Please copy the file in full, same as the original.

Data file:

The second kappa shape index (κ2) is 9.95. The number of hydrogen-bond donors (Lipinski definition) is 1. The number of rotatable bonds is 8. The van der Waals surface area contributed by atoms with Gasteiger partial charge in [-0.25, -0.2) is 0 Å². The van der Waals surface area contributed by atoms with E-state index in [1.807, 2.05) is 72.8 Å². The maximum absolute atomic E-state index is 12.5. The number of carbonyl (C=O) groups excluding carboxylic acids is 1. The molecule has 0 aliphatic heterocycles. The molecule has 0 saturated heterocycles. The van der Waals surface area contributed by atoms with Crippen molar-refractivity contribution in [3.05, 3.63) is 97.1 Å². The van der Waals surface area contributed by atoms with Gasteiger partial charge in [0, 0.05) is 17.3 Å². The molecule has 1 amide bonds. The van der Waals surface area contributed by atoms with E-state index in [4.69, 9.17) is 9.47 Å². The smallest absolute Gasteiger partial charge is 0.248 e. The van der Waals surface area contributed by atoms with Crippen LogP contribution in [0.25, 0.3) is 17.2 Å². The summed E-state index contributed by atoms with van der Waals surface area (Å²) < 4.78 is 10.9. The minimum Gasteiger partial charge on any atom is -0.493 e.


The second kappa shape index (κ2) is 9.95. The number of hydrogen-bond donors (Lipinski definition) is 1. The number of rotatable bonds is 8. The van der Waals surface area contributed by atoms with Gasteiger partial charge in [-0.25, -0.2) is 0 Å². The van der Waals surface area contributed by atoms with E-state index in [1.807, 2.05) is 72.8 Å². The maximum absolute atomic E-state index is 12.5. The number of carbonyl (C=O) groups excluding carboxylic acids is 1. The molecule has 0 aliphatic heterocycles. The molecule has 0 saturated heterocycles. The van der Waals surface area contributed by atoms with Crippen molar-refractivity contribution in [3.05, 3.63) is 97.1 Å². The van der Waals surface area contributed by atoms with Gasteiger partial charge in [0, 0.05) is 17.3 Å². The molecule has 1 amide bonds. The van der Waals surface area contributed by atoms with E-state index in [4.69, 9.17) is 9.47 Å². The smallest absolute Gasteiger partial charge is 0.248 e. The van der Waals surface area contributed by atoms with Crippen LogP contribution in [0.25, 0.3) is 17.2 Å². The summed E-state index contributed by atoms with van der Waals surface area (Å²) < 4.78 is 10.9. The minimum Gasteiger partial charge on any atom is -0.493 e.